The Dollarhide Family

The below information was gleaned from Max’s website, Facebook and Nominations he received as a potential recipient last year and this year. There is also an update from his mother during his surgery this week at the Cincinnati Children’s Hospital in Ohio.

Max was born on August 21st, 2016 with VACTERL Association. Minutes after he was born he was taken from his mom and put into the nursery to await the pediatrician as he stopped breathing several times right after birth. After several hours of testing, the family was informed of the extent of Max’s problems. His stomach was not attached to his esophagus, instead it had attached itself to his trachea, he had no anus, and his spinal cord was attached to his spinal column instead of floating freely the way it should. They also found a small brain bleed, a heart issue, and a liver issue. The next morning Max had the first of many surgeries and procedures necessary to repair his body.

Even in kindergarten Mighty Max Dollarhide was such a joy to be around and could bring a smile to your face every day you got to teach him.

Max and his mom have had 3 trips back to Boston for multiple surgeries including Orchiopexy; A surgery to bring the testicle down into the scrotum, dental work because of the acid reflux he deals with destroying his teeth, and a glottic cyst removal which turned out to be a solid lump which made it easier to remove thankfully.    

He continues to bring such joy to everyone he meets. He is such a pleasure to be around and from looking at his pictures, everyone on his plane rides got to experience this little guy’s absolutely happy energy. He has named himself “The King of Hugs” and truly thrives on spreading love and happiness. 

Even though he shows great grit though everything, he does have his moments of sadness and pain.  He has started seeing pain management specialists at Doernbecher and started taking gabapentin which, while successful in controlling pain, unfortunately changed his mind set and mental health so had to be stopped.

Our hope is to bring a little bit of happiness to him and his family because even at 7 years old he understands the stress that is put on his family. They have struggled with job loss due to the amount of times they have had to rush Max to hospitals and surgeries. They have struggled with car mechanical difficulties this past year as well and having to reschedule appointments until cars or rides can be arranged. His mother Nicole recently began working again to help her family now that all her boys are in school but unfortunately Max’s care still requires a lot of attention and she misses a lot of time at work for appointments and trips. She counts herself blessed to be employed by a fantastic community daycare that allows her to take the time she needs to care for Max appropriately without the worry of losing her job.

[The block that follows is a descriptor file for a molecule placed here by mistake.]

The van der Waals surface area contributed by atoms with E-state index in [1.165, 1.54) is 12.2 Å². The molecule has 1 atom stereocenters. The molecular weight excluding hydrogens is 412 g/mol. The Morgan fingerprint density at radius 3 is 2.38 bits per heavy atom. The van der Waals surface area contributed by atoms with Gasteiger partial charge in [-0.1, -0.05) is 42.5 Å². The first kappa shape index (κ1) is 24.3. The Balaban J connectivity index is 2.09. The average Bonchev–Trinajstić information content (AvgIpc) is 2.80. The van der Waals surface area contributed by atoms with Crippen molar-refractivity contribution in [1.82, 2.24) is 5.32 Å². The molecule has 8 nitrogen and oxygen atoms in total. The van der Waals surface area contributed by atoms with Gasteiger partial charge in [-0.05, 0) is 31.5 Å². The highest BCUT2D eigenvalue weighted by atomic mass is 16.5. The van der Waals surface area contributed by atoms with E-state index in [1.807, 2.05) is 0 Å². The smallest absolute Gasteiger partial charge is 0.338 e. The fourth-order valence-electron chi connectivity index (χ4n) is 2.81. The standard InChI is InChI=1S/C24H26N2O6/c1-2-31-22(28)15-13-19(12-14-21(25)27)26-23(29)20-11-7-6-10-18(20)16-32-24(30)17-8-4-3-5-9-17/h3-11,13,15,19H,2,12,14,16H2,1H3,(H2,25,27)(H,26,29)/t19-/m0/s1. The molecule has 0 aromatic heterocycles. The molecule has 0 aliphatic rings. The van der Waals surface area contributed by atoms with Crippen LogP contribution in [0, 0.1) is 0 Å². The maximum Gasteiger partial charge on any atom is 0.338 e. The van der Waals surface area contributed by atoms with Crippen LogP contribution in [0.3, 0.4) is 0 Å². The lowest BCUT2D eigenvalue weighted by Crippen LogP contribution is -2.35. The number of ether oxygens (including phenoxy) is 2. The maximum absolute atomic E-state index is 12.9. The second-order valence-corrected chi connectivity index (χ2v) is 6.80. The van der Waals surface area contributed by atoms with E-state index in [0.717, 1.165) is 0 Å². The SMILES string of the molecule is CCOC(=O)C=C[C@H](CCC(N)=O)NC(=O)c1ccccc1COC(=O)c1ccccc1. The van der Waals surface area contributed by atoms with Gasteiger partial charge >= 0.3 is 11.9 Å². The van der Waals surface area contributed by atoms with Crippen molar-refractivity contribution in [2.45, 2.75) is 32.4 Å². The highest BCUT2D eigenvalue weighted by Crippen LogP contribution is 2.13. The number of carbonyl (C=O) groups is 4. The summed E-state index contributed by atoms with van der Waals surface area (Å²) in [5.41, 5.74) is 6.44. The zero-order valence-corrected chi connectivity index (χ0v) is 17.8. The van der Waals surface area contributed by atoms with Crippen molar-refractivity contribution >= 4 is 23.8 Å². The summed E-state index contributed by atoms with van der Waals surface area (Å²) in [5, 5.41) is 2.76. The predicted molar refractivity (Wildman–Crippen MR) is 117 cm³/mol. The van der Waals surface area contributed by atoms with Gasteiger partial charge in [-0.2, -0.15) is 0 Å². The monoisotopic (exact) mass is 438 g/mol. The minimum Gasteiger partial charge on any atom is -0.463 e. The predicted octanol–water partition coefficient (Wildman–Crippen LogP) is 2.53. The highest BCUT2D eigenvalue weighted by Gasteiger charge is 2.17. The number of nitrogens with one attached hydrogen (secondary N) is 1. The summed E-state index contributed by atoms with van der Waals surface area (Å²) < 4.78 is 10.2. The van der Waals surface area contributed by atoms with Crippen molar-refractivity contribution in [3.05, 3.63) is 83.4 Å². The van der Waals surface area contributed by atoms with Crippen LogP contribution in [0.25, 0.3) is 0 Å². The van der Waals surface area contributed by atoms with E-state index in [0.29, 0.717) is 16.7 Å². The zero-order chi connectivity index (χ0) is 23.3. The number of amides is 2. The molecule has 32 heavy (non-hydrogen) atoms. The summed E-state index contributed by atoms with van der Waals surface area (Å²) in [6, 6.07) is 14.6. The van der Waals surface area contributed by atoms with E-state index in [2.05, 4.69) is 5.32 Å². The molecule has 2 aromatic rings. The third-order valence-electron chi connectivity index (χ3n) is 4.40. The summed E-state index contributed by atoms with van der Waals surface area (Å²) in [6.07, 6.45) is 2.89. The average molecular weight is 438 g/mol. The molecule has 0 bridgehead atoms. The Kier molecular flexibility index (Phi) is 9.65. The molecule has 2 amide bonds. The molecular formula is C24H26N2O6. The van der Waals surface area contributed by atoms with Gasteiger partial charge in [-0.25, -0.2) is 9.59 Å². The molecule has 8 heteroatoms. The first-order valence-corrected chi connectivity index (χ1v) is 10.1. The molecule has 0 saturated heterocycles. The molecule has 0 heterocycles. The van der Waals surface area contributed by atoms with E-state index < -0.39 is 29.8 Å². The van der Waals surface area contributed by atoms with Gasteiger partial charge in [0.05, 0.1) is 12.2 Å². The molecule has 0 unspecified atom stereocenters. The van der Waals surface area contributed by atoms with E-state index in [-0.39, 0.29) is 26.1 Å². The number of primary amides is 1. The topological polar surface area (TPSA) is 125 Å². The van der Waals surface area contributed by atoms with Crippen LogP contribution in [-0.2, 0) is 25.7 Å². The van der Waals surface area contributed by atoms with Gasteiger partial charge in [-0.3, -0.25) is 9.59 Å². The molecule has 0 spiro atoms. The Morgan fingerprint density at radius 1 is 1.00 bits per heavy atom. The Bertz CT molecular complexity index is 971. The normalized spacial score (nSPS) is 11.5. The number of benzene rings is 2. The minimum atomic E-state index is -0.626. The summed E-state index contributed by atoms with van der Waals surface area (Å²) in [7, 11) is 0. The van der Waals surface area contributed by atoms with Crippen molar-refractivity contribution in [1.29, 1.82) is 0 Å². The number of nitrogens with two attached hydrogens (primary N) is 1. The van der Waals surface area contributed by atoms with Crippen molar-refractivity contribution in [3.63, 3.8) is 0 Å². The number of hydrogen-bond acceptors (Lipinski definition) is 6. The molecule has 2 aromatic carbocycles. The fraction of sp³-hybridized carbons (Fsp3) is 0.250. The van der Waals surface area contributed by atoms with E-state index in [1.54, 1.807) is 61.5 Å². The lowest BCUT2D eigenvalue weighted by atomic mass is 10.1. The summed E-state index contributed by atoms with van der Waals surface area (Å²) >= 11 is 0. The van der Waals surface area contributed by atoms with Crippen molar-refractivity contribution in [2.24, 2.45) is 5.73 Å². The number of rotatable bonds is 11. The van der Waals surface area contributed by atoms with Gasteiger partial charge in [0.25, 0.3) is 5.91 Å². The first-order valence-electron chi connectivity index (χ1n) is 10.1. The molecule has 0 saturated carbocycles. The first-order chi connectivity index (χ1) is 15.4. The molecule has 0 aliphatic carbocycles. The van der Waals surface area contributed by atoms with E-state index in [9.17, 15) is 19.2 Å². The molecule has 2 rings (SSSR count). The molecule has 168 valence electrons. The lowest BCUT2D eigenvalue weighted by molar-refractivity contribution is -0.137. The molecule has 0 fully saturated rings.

The Esophageal and Airway Treatment Center at Boston Children’s Hospital is one of the only programs in the country specifically designed to care for children with all forms of esophageal atresia. Here is a look at part of the surgery that was being discussed to help Max be able to eat and swallow safely without damaging his lungs; Jejunal interposition is one of three surgical procedures that use portions of other organs to treat esophageal atresia in some children. In colon transposition, a piece of colon is moved and used as a replacement esophagus, while in gastric pull-up, the stomach is pulled up into the chest and connected directly to the top section of the esophagus. Unfortunately, Boston was not able to provide any of these options currently to help Max and the family withdrew care and is seeking and receiving help from another team at Cincinnati Children’s hospital.

On Monday August 14th, 2023 the family loaded up and headed to the airport only to find their flight to Ohio had been canceled. Thankfully they were able to get a new flight. On Tuesday things were pretty crazy as they were shoved into 3 appointments they didn’t even realize they would have.

On Thursday Max went into what was expected to be a 4-5 hour surgery at Cincinnati Children’s Hospital. The team took Max back at 7:30am and the whole ordeal was not completed until 2:30pm. Unfortunately the surgery was more invasive than they planned and his incision was larger than expected. They had to spread his ribs significantly further than anticipated. Max’s anatomy isn’t normal and they encountered what they think was his right recurrent laryngeal nerve which got ‘pretty beat up’ according to the surgeon and may be significantly damaged.

Max was scheduled to be in CICU for five days, but on Friday night he was doing well enough to be moved into the step down unit. On Saturday he was able to get both chest tubes out, but was vomiting and was having trouble managing his secretions. Those two issues seem to have resolved but Max is currently having some issues with fluid on his lungs which may possibly delay his ability to come home in the expected time frame. On a positive note Max was able to stand up with assistance and get out of bed to use the restroom on his own. He even had a few bites of actual food without the feeling of choking on every bite!

This was anesthesia number 188 for Max! He is currently being monitored for possible pulmonary hypertension due to an enlarged pulmonary artery. Max will also need life-long care for his esophageal and airway issues. Prayers are appreciated. Today August 21st, 2023 is Max’s 7th birthday! Happy Birthday Max! They are expecting to be released to the Ronald McDonald House today. As soon as his lungs are healed and can safely fly on an airplane, they should be able to fly home!

Max and his family of 5 are blessed to be a part of the pig bowl this year. Let’s all come alongside them as they continue to navigate through these hard times.

See more about Max and up to date information via his website and facebook: